Vampire Academy by Richelle Mead
My rating: 3 of 5 stars
Finishing Vampire Academy, I consider an accomplishment. It was tough not to throw it at the wall. I trudged on mainly because I was reading it out-loud to my husband. In between my wtf commentary, it was a fun out-loud read. The 3 stars should really be 2.75 stars.
***Spoilers from here on:***
The Good: Richelle Mead‘s writing is polished and flows. Reading it out-loud showcases the smooth prose.
The Not-so: Too many named characters. Many times I had to page back to figure out who was being talked about. The high-school crowd blends together. You don’t really care who is who – or remember. Check-your-brains-at-the-door was in full mode in the later part of the novel.
The inside track:
Rose and Lissa’s relationship at times seems romantic, which really threw me off at the beginning of the story. It didn’t strike me as a relationship of friends or sisters. Rose is so intensely interested in Lissa at times I wondered if her character was originally written to be a male. It throws the relationship between Lissa, Christian, Dimitri and Mason into strange murky waters. The Christian and Dimitri characters never get real guts and flesh. The outline is good, but I never got enough of them to sink my teeth into. Far too many times I’m asked to buy what’s being said and follow along sheep-style. I am not a sheep. The ending was downright ridiculous. Outrageously poor story crafting.
Would I read another? I would start a real sequel to see if the character development improves. I know there are other novels in this series but I also know the next book does not focus on these characters. I am not interested in reading another story in this world.
Bottom line: Some interesting vampire story ideas but the world does not compel me to dive in for the long haul.
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The air had the scent of summers past; when the morning was spent in anticipation of the day ahead. I remember the light breeze and coolness of the day that lifted my hair as I helped to pack the car for the trip to my aunt’s house. I could capture it for you; a mix of bird song the scent of flowers and the essence of sun starting to warm the day. A calm unfettered feeling with only the movement towards our arrival. I would see my cousins, drink lemonade, eat tiny egg salad sandwiches, and walk in the woods.
“It’s your turn.” I say handing him the small white dice. They make a pleasant sound as he shakes them and land with a plunk on the table. “Six!” He says with glee, obviously not understanding that a low number is not that desirable. A few more pieces of colored paper move into his meager pile. His turn is played and the dice come to me. I hold them in hand testing their weight and roll them between my fingers thinking of tens and twelves. The roll is disappointing; only an eight. I buy some colored papers and move on.
The sweet smell of lilac in full bloom hit me long before I touched the cold metal of the gate. The morning was chilly despite the sun’s warmth. A breeze lifted my hair and rustled the branches. I released the latch. The garden was still loved, but plainly far too much work for aging hands. The green burst of spring had consumed the bare spaces left by winter die-back. I put down my basket of tools and laid the blanket near the wildest part. Gathering my well-worn skirt to one side, I settled myself, surveying the smaller world.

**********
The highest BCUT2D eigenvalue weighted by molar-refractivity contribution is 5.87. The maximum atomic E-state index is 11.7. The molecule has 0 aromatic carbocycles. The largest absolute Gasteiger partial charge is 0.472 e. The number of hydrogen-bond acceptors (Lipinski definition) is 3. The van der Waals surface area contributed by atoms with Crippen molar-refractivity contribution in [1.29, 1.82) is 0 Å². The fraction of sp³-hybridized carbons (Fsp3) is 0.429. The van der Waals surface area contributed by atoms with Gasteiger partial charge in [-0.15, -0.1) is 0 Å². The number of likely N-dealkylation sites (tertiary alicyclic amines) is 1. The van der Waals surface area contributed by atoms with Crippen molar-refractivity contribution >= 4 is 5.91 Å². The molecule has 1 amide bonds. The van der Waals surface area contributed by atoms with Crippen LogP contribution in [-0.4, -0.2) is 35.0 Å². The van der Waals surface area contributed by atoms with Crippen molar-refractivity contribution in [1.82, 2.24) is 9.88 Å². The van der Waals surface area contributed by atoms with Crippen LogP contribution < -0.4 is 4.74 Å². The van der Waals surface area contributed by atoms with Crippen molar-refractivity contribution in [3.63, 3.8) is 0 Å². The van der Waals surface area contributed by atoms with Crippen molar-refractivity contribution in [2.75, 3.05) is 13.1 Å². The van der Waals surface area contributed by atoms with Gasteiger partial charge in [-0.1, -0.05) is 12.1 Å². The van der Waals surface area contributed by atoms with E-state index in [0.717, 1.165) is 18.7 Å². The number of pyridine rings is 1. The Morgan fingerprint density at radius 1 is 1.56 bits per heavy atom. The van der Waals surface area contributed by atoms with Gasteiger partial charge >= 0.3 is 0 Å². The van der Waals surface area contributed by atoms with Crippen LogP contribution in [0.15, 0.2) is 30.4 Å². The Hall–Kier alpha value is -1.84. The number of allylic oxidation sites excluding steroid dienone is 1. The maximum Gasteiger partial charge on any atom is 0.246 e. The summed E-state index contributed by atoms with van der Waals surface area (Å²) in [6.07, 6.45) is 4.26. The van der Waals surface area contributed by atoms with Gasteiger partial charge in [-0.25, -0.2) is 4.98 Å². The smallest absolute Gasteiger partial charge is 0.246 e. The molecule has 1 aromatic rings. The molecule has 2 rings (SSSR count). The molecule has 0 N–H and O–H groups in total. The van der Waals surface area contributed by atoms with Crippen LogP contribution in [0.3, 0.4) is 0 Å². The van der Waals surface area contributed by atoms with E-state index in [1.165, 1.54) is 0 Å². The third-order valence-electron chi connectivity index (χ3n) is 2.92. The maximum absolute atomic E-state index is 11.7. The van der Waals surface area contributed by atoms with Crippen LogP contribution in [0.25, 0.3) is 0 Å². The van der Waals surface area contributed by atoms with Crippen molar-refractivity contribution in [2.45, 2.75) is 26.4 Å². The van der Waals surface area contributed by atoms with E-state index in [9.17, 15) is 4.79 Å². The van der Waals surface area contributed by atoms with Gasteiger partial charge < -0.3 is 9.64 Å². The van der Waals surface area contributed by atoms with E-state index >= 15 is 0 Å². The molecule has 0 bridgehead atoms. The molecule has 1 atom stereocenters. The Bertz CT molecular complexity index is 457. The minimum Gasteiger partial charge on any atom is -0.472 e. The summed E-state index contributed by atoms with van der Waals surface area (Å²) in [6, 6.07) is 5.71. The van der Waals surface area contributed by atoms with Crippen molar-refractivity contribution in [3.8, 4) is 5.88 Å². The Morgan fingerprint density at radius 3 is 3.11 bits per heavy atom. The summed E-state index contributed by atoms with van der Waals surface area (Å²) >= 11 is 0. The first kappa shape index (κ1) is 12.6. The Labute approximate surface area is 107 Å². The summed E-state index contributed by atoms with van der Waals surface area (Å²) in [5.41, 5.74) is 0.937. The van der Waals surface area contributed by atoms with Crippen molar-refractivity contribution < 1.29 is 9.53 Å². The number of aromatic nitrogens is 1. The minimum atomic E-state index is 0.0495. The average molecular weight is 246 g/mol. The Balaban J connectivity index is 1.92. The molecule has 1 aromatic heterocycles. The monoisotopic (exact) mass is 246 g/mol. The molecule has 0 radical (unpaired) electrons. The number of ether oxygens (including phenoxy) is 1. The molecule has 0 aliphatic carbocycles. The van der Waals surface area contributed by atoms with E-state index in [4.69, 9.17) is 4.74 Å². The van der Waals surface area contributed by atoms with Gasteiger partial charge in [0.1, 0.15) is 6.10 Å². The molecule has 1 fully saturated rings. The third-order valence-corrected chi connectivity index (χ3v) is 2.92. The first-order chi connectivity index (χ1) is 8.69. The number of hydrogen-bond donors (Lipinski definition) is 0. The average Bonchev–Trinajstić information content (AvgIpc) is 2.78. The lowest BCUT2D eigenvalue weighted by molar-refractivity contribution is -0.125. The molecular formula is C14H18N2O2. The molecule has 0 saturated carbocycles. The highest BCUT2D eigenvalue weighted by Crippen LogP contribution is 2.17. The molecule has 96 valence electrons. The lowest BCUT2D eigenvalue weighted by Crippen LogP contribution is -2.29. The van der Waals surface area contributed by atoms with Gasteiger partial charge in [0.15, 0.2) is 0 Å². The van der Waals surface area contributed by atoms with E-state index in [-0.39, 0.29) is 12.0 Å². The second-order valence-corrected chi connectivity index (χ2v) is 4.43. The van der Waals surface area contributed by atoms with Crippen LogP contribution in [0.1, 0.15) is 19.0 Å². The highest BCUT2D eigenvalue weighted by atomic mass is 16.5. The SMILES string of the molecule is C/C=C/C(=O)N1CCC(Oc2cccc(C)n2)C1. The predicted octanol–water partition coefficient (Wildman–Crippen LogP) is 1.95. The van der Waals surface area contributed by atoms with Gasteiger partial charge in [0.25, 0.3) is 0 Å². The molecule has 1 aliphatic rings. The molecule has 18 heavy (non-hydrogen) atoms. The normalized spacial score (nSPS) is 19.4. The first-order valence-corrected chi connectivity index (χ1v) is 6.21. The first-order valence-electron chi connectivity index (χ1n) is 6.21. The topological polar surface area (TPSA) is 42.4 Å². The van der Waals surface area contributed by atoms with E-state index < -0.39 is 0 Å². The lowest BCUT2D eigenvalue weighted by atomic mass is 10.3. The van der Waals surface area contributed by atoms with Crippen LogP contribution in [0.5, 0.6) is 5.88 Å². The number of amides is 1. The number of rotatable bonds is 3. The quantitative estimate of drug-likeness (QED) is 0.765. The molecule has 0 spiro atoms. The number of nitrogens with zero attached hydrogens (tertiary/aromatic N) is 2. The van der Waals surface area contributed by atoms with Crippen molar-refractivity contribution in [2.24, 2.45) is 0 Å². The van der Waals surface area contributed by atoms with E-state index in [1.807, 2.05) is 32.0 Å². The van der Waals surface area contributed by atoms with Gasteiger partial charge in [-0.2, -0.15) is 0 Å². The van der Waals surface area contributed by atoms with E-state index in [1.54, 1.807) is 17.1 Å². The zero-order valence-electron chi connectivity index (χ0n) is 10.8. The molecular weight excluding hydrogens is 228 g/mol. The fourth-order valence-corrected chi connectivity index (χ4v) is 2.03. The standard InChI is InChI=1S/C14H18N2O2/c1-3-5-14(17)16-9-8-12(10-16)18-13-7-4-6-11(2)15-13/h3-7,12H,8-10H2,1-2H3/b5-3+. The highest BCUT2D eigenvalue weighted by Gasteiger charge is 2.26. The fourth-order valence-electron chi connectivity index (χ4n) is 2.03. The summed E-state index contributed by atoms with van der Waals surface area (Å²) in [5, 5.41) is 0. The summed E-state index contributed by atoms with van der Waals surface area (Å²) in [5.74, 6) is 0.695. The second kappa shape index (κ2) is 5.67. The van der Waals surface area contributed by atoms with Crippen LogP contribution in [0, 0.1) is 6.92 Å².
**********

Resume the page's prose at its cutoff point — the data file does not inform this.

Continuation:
The bones were old, creamy beige with dark brown crevices. You could imagine my surprise to find them so neatly stacked behind the shed. They were gleaming, as if someone had washed and dried them. It was more likely that the rain and wind had done the thorough cleaning. Brushing stray leaves away, I lifted the top bone. It was lighter than I expected and still warm from the sun. I brought the flared lens of the bone analyzer close. There were no fractures in this one. It was long, tapering to a wide end point where it joined something.
The camp was deserted. We picked a random spot to pitch the tent. I head towards the car to get the last pole set and am surprised that so many people have arrived. An acquaintance asks for help moving; a strange assortment of damaged sports equipment and battered musical instruments. I ask her to teach me guitar tuning. She asks where the next event is. I tell her that it’s over. She asks who won, but I don’t know. We scan the newspaper as we’re waiting for the pedestrian signal to change. Bicycles rush by on the rubble filled street.
My self-imposed Sunday Weekly Writing Challenge: To quickly write exactly one hundred words on whatever topic, theme or idea that wanders through my head that morning. Inspired by medium.com to give credit where it is due. Here’s this week’s 100 Words:
The call of “sweetie” over and over again, was creating an auto loop in my head even when the bird was silent. It was slowly driving me insane. I considered some sort of violent extermination and then reconsidered. It was spring after all, and the poor bird had only a few words with which to seduce and nest a mate. Pity consumed me. I should not be judging the evolution of this tiny creature. The solution was to turn up the music to run interference. The rasp of the singer’s voice soothed me and I forgot all about the bird.